Skip to main content

The use of Lactobacillus plantarum 299v (DSM 9843) in cancer patients receiving home enteral nutrition – study protocol for a randomized, double-blind, and placebo-controlled trial

Abstract

Background

Nutritional treatment is one of the most important components of multidisciplinary anti-cancer therapy. Home enteral nutrition is considered as a safe procedure, however, it may be associated with the risk of side effects, such as nausea, vomiting, abdominal pain, and diarrhoea. It is uncertain whether diarrhoea is the result of the enteral formula administration or gut dysbiosis. One of the methods which may be used to alter the composition of gut microbiota is the administration of a probiotic strain. Lactobacillus plantarum 299v ingestion was found to diminish the adverse events of irritable bowel syndrome and Clostridium difficile infection - entities that share the symptoms with enteral nutrition side effects. Therefore, the primary aim of this study is to determine the effect of Lactobacillus plantarum 299v on prevention of weight loss of cancer patients receiving home enteral nutrition. The secondary aims are to evaluate the role of this probiotic strain in the improvement of nutritional status, enteral nutrition tolerance, and patients’ quality of life.

Methods

Forty patients with cancer receiving home enteral nutrition will be enrolled in this clinical trial and randomized to receive one capsule of Lactobacillus plantarum 299v (Sanprobi IBS®) twice a day or placebo for 12 weeks in a double-blind manner. Laboratory tests (the level of albumin, total protein, transferrin, and total lymphocyte count), anthropometric parameters (body mass, the content of fat mass, muscle mass, and total body water), Nutritional Risk Screening (NRS 2002), enteral nutrition tolerance as well as quality of life will be measured. Measurements will be obtained at the baseline and after 4 and 12 weeks of treatment.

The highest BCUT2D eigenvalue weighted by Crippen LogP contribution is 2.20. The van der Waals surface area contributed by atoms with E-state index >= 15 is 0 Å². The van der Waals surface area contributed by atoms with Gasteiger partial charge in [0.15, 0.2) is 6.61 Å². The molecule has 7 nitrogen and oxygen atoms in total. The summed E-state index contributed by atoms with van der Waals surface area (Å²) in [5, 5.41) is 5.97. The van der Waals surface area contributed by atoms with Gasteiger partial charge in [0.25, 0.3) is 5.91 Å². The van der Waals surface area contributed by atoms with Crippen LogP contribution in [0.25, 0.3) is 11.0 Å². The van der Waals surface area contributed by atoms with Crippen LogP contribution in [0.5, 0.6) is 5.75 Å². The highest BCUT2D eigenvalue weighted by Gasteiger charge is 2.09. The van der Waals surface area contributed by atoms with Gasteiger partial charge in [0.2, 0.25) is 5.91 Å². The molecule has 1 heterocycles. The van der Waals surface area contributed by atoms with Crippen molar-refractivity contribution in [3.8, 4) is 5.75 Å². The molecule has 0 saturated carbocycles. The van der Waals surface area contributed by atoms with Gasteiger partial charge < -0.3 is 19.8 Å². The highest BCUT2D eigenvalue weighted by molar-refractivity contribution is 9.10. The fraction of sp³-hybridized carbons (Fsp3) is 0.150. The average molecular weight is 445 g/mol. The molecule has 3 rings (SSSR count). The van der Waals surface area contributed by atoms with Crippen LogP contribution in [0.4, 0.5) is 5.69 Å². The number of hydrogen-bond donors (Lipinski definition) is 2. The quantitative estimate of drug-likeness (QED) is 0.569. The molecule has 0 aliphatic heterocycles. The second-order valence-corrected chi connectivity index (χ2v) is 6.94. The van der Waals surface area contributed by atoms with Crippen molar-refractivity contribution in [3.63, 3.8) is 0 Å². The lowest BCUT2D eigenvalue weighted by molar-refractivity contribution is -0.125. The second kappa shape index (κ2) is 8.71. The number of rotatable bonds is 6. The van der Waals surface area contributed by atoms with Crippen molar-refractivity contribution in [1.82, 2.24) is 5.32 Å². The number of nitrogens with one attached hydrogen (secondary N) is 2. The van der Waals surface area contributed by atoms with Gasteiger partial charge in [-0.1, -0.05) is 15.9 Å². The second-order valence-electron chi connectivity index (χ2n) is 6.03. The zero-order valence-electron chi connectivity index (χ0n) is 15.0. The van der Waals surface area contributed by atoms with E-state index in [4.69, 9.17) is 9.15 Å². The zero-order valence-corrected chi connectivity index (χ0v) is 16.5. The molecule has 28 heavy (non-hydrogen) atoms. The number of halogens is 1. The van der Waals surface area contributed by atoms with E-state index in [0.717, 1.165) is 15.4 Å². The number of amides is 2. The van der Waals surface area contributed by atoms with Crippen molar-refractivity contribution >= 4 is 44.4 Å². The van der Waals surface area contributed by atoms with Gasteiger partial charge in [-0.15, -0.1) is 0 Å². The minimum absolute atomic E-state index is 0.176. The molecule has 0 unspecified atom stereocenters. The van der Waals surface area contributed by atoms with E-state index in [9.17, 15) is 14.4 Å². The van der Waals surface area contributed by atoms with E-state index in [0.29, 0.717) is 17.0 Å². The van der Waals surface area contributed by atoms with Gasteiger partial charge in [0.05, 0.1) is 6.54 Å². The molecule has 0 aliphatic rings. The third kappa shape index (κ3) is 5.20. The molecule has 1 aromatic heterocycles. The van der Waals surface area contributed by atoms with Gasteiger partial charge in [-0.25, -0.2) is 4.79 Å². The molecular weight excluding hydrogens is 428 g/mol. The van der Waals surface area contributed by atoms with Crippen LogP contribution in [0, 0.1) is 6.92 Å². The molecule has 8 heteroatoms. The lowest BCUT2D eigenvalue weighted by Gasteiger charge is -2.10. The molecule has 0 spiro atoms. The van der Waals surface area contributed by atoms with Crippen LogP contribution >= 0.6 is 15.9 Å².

Discussion

The adverse events observed during administration of enteral nutrition have an negative impact on enteral formula tolerance and as a consequence patients’ quality of life. The previous studies have demonstrated that probiotics may reduce the gastrointestinal symptoms related to enteral nutrition. Thus, administration of Lactobacillus plantarum 299v may be effective in improvement of nutritional status, enteral nutrition tolerance, and quality of life of cancer patients receiving home enteral nutrition.

Trial registration

ClinicalTrials.gov Identifier: NCT03940768.

Peer Review reports

Background

Nutritional treatment is essential within the complexity of anti-cancer therapy. The appropriate nutritional support improves nutritional status, clinical outcomes, and as a consequence patients’ quality of life [1]. Home enteral nutrition (HEN) is recommended for patients with an efficiently functioning gastrointestinal tract who do not require hospital stay [2]. According to the Villar Taibo et al. trial, almost 75% of patients qualified for HEN are malnourished [3]. Moreover, it is estimated that around half of patients with malignancies eventually develop cancer cachexia [4, 5]. As it was stated above, HEN provides many benefits, however, it is associated with the risk of adverse events, mainly diarrhoea, nausea, vomiting as well as abdominal pain [2]. The frequency of diarrhoea varies, notwithstanding, it is estimated that it affects as much as 95% of patients receiving enteral nutrition (EN) depending on medical condition and the definition of diarrhoea being a multifactorial etiology [6]. Therefore, it should be considered whether diarrhoea is the side effect of EN (for instance – it is mainly caused by the unadjusted speed of the enteral formula administration) or it is caused by alterations in the composition as well as the activity of gut microbiota. The qualitative and quantitative changes in gut microbiota commonly referred as gut dysbiosis may occur in cancer patients [7]. It was elegantly shown that there are at least several factors contributing to the development of gut microecological niche imbalance among patients suffering from malignancies, mainly infectious and anti-cancer agents, antibiotics as well as poor eating habits [7, 8].